Sometimes though, alongside native tattoos and markings, they are used as a means of identification for people who originate from particular locations.
In some East African countries, certain things — like extending earlobes and lips, dazzling body parts with metals and sticks — which other people would deem extreme still serve as fashionable.
The problem though is that, in Nigeria, a lot of these tribal markings are given to children at young ages, with hot knives laced with ash, under the mastery of a local tribal mark giver amid heart-wrenching cries from those children.
Yesterday, one of those gruesome pictures was posted on Instagram yesterday by internet sensation and comedian, Twyse.
It’s crazy how those children cry not from just the pain their physical bodies feel, but from the mental scars and fugue nightmares they are about to get, and also the years of questioning the supposed wickedness of their parents who made such cruel choices for them.
Cultural Weight vs. Contemporary Reality
The reason is simple; while we will not suddenly get woke and forget the cultural meanings of tribal marks as well as the weight they still carry amongst people, they are very outdated.
They probably seized to be fashionable nearly 100 years ago when civilization became a Nigerian staple. What tribal marks are now is unnecessarily violation of children and an unnecessary abuse of the privilege of parenthood.
They are simply a contemporary blemish that children will only grow to hate and it doesn’t require deep thought to understand why.
Even if tribal marks are the fashion in particular villages, pop culture, mass media, and the internet have become vertically accessible to nearly anyone.
Chances are people who grew up with a different perspective on tribal marks as fashionable will get exposed to other perspectives and other less tedious fashionable concepts and realize tribal marks are nothing but extreme.
Tribal marks were once good, but it’s time we had stopped violating our children. It’s not just abuse, the psychological scars and identity crisis they occasion leads to a lifetime of unknown confidence issues, and possibly, anxiety.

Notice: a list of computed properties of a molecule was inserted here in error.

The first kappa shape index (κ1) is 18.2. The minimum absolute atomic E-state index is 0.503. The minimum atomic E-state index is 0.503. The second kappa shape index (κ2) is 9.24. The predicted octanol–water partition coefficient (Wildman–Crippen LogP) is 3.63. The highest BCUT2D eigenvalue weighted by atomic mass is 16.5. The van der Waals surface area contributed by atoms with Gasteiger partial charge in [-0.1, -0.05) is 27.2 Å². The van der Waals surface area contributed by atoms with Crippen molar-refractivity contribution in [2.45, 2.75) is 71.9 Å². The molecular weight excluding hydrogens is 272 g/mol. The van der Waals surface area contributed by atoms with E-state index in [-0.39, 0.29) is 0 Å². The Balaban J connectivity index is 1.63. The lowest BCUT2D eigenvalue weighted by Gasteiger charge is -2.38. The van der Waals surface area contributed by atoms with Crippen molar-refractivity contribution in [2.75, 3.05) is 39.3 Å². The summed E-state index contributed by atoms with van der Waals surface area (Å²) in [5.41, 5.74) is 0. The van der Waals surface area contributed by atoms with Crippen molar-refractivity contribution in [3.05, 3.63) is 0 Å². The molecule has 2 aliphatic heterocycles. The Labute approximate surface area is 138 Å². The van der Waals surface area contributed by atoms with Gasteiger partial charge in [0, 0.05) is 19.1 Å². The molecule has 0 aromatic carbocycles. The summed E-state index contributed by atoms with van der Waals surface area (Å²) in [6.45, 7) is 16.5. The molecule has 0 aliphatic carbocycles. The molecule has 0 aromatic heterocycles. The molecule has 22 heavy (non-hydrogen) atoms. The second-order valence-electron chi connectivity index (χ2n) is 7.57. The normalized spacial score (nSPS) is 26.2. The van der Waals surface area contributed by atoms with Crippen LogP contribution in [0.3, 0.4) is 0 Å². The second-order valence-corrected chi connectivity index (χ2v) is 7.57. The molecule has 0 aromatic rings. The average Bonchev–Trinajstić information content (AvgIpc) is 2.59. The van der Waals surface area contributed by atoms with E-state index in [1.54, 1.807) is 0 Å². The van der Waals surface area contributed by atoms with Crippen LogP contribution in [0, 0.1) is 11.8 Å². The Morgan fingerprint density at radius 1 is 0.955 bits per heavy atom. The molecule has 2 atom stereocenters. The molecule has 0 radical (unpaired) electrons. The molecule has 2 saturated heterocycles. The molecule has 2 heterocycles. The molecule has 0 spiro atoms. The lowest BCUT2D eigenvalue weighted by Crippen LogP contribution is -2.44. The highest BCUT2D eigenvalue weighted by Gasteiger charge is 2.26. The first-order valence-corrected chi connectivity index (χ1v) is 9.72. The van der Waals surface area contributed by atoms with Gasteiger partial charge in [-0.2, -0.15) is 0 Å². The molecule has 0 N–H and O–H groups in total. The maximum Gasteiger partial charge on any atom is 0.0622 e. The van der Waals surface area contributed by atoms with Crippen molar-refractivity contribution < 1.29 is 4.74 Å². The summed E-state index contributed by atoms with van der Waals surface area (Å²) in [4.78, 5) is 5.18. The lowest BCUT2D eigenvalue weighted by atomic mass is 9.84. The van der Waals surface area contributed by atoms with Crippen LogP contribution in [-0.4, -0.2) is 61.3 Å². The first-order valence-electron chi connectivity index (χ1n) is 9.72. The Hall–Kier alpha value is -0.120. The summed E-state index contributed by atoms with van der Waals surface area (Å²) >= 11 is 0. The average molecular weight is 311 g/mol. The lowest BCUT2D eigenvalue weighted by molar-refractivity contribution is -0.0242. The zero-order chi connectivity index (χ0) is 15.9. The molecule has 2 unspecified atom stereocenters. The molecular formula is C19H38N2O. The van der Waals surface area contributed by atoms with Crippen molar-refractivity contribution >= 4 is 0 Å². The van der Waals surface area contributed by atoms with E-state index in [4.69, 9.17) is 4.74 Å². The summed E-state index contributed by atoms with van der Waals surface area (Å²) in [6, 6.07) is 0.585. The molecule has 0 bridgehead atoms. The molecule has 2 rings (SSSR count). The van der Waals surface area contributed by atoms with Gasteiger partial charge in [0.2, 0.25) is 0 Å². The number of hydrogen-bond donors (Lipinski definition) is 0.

Not everyone will be privileged as Adetututo get the attention of Rihanna like another feel-good story, Olajumoke Orisaguna.
As a necessary conversation, we can all talk about empowering people with tribal marks so they don’t feel out of place in society all we want, but it’s just an afterthought and damage control.
The damage has already been done. While the damage control isn’t entirely pointless, if it requires that much effort to make people with tribal marks included in society, it only proves the level of the damage those tribal marks occasion on people who carry them daily.
If those beautiful faces had been left plain and fresh as they were meant to be, the world wouldn’t have to walk eggshells around these people so they don’t feel out of place.
I remember how a tenant in the house beside my Grandfather’s in Ado-Ekiti reportedly nearly killed his wife and parents after they forced tribal marks on his infant daughter, Nefisat’s face.
The event happened over 12 years ago, Nefisat is now 16-years-old. She didn’t like the marks when she was 8 — the last time I saw her. She sure isn’t about to like those marks now that she’s in puberty.
Damage control can work, but deep in the hearts of these victims of an ignorant tradition that’s lived for far too long, they would wish their parents hadn’t been so driven by culture and tradition.
The true test of past concepts in contemporary relevance
It’s time we’d stopped giving our children tribal marks. They have stopped being cool. They are now conveyors of pain and a lifetime of mental torture from unanswered questions.
Tribal marks were cool in the medieval days. Just like we are rooting against female genital mutilation, tribal marks should equally be rooted against, especially at the instance of children who can’t express consent.
These kids also have no means to understand the full workings of tribal marks and the effects of same. Parents need to be sensitized across the country.
The world has become a global village with cultures influencing each other dynamically and cultural overlaps now more rampant that fake phones at computer village.
No kid deserves to be robbed of the right to choose whether or not he or she wants tribal marks. Giving tribal marks to infants and children is abuse - those children are victims.
Of what use is a historical or cultural practice that fails the test of reasonableness in the face of contemporary relevance?
If this is what you want to call an overt influence of western culture, then so be it. Tribal marks have grown unreasonable, abusive and unconscionable.
Even if your small village still thinks them fashionable, your kid will probably leave the village soon to a more cosmopolitan space where tribal markings are archaic and backward.
The onus of helping people live should more on loved ones like parents and not the general public after bad deeds had been done by parents.
Left to me, I’d outlaw tribal marks as a whole concept and bin the concept. Never forget, some Western parents don’t even pierce their girls’ ears till they’re old enough to either want or reject it.
We need to wake up, but they problem is that a lot of parents are ignorant. They don't know better, they do it not to spite the child. Let's equally sensitize parents.